Exception. Therefore, it is much more difficult to catch this exception with just a JSP page. Future versions of the JSP spec and implementations will improve on this.

This nice example provided by our friends at NASA, which sends multi-billion dollar equipment through the heavens, is a perfect example of why JSP needs better error handling.

Buffering is also another big issue as constantly writing to the output stream is not very efficient.

<%@ page buffer="12kb" %>
<%@ page autoFlush="true" %>

These are examples of telling JSP to buffer the output 12kb and to autoFlush the page. Struts+JSP has implemented the MVC model by providing the View portion through JSP templates. What part of the MVC model do you think that those tags belong? You guessed it, not the part where they are being used.

Velocity's approach to dealing with this issue is by allowing the developer to pass a stream into the rendering engine. If there is an exception thrown, during rendering, then the exception can be caught and dealt with. Buffering is also handled by passing properly buffered stream to the parser. Again, if there is an error, then another stream can be easily substituted for the output.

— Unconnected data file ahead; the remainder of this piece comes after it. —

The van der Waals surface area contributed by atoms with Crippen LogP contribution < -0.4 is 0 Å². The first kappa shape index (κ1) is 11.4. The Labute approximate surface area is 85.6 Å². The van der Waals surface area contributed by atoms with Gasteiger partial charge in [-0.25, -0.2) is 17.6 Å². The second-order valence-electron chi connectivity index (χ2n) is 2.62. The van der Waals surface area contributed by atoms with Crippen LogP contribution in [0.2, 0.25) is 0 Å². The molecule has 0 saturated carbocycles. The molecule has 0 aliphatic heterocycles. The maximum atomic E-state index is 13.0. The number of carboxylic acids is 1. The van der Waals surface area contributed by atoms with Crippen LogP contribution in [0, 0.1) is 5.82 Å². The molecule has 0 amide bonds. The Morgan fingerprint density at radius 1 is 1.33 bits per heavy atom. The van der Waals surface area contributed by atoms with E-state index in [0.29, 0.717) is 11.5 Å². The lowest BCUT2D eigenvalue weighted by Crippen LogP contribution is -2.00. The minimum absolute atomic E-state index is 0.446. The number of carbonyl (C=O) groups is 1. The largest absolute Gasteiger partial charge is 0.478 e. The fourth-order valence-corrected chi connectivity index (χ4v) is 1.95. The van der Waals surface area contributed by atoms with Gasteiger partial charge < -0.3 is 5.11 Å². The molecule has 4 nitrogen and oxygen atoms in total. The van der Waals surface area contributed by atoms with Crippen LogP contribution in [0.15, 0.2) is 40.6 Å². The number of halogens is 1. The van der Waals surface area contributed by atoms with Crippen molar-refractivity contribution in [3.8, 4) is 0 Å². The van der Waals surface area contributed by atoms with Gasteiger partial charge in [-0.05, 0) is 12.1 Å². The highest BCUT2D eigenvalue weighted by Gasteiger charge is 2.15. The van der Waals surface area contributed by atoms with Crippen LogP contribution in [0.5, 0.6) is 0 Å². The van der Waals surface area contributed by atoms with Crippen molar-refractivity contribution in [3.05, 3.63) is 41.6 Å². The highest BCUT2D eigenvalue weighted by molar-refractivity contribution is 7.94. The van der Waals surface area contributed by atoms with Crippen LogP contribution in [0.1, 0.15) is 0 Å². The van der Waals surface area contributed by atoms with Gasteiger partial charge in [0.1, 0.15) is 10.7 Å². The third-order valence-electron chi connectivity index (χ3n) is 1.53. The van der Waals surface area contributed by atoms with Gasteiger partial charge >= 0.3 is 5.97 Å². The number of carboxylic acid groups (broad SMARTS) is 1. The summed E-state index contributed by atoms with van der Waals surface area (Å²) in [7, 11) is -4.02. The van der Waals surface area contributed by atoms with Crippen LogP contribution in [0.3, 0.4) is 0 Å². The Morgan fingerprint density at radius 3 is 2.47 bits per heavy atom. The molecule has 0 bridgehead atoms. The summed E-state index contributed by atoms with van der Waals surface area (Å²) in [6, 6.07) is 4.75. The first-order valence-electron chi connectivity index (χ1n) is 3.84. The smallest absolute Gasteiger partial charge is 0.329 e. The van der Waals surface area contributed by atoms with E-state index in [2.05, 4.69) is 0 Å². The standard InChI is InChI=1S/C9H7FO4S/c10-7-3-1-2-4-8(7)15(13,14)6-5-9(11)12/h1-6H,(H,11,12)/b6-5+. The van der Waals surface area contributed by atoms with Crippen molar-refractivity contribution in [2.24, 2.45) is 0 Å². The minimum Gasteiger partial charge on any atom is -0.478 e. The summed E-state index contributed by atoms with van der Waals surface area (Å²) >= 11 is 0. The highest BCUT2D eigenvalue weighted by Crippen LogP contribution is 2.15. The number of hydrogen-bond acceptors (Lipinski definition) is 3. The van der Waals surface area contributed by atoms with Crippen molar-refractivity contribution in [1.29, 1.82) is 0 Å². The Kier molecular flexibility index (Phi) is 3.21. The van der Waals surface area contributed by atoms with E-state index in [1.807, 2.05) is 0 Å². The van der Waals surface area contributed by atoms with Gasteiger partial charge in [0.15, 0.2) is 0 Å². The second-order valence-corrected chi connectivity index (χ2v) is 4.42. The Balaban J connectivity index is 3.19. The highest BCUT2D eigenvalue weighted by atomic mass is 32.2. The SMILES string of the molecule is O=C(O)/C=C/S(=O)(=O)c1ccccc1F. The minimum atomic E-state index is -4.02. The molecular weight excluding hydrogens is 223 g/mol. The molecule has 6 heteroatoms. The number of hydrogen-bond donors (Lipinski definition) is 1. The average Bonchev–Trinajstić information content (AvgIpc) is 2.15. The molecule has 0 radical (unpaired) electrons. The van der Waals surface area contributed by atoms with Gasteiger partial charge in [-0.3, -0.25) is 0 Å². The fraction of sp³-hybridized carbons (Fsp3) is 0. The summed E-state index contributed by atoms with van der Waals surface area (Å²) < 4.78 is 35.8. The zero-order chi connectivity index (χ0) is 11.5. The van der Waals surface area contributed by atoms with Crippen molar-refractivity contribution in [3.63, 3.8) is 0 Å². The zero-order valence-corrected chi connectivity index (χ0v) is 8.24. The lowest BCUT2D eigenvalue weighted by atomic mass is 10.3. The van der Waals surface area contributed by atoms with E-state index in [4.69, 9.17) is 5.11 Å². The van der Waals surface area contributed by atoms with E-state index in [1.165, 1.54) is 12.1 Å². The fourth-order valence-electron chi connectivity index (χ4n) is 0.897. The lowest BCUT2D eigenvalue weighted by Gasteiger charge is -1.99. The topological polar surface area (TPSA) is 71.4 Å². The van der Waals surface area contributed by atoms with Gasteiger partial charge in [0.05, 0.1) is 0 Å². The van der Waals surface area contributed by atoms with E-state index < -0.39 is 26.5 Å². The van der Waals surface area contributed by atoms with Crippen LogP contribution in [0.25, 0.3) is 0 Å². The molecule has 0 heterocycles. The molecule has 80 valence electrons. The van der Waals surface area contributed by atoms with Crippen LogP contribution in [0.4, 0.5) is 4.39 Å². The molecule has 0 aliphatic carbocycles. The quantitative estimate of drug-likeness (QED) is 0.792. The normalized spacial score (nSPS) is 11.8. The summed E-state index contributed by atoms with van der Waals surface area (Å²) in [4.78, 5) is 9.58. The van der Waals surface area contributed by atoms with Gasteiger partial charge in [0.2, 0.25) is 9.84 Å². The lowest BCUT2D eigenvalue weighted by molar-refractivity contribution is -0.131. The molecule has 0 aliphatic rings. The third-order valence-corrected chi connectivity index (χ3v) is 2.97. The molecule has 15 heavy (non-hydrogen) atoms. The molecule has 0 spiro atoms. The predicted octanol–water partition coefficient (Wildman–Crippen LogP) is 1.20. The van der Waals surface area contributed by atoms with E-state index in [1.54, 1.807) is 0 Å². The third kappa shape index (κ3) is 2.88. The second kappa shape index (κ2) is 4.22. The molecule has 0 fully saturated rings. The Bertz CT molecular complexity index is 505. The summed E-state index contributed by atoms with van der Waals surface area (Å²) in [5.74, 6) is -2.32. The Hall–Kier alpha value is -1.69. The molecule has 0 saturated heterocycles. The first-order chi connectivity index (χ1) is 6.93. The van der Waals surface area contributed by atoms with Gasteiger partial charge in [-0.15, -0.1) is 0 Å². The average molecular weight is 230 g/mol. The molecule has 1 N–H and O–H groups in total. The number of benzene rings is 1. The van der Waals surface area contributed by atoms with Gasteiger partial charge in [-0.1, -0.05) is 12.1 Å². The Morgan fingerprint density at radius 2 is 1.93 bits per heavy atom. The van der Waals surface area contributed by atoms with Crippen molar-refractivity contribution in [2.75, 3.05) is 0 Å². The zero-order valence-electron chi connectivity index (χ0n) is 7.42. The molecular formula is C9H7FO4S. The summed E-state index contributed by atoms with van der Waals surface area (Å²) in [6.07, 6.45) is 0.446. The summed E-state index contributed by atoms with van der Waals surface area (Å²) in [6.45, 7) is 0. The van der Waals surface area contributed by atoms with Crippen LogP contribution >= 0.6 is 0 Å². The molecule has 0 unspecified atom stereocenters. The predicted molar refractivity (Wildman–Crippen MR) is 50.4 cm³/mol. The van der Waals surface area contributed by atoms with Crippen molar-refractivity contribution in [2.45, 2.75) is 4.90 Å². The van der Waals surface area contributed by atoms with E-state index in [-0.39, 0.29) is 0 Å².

Here is an example of the intermediate code generated by Tomcat 3.3m2:

package jsp;

import javax.servlet.*;
import javax.servlet.http.*;
import javax.servlet.jsp.*;
import javax.servlet.jsp.tagext.*;

public class helloworld_1 extends org.apache.jasper.runtime.HttpJspBase {

    static {
    public helloworld_1( ) {

    private static boolean _jspx_inited = false;

    public final void _jspx_init() throws org.apache.jasper.JasperException {

    public void _jspService(HttpServletRequest request, HttpServletResponse  response)
        throws, ServletException {

        JspFactory _jspxFactory = null;
        PageContext pageContext = null;
        HttpSession session = null;
        ServletContext application = null;
        ServletConfig config = null;
        JspWriter out = null;
        Object page = this;
        String  _value = null;
        try {

            if (_jspx_inited == false) {
                _jspx_inited = true;
            _jspxFactory = JspFactory.getDefaultFactory();
            pageContext = _jspxFactory.getPageContext(this, request, response,
			"", true, 8192, true);

            application = pageContext.getServletContext();
            config = pageContext.getServletConfig();
            session = pageContext.getSession();
            out = pageContext.getOut();

            if (request.getParameter("name") == null) 
              out.write("\r\n          Hello World\r\n");
              out.write("\r\n          Hello, ");

        } catch (Exception ex) {
            if (out != null && out.getBufferSize() != 0)
            if (pageContext != null) pageContext.handlePageException(ex);
        } finally {
            if (out instanceof org.apache.jasper.runtime.JspWriterImpl) { 
            if (_jspxFactory != null) _jspxFactory.releasePageContext(pageContext);

You make the decision.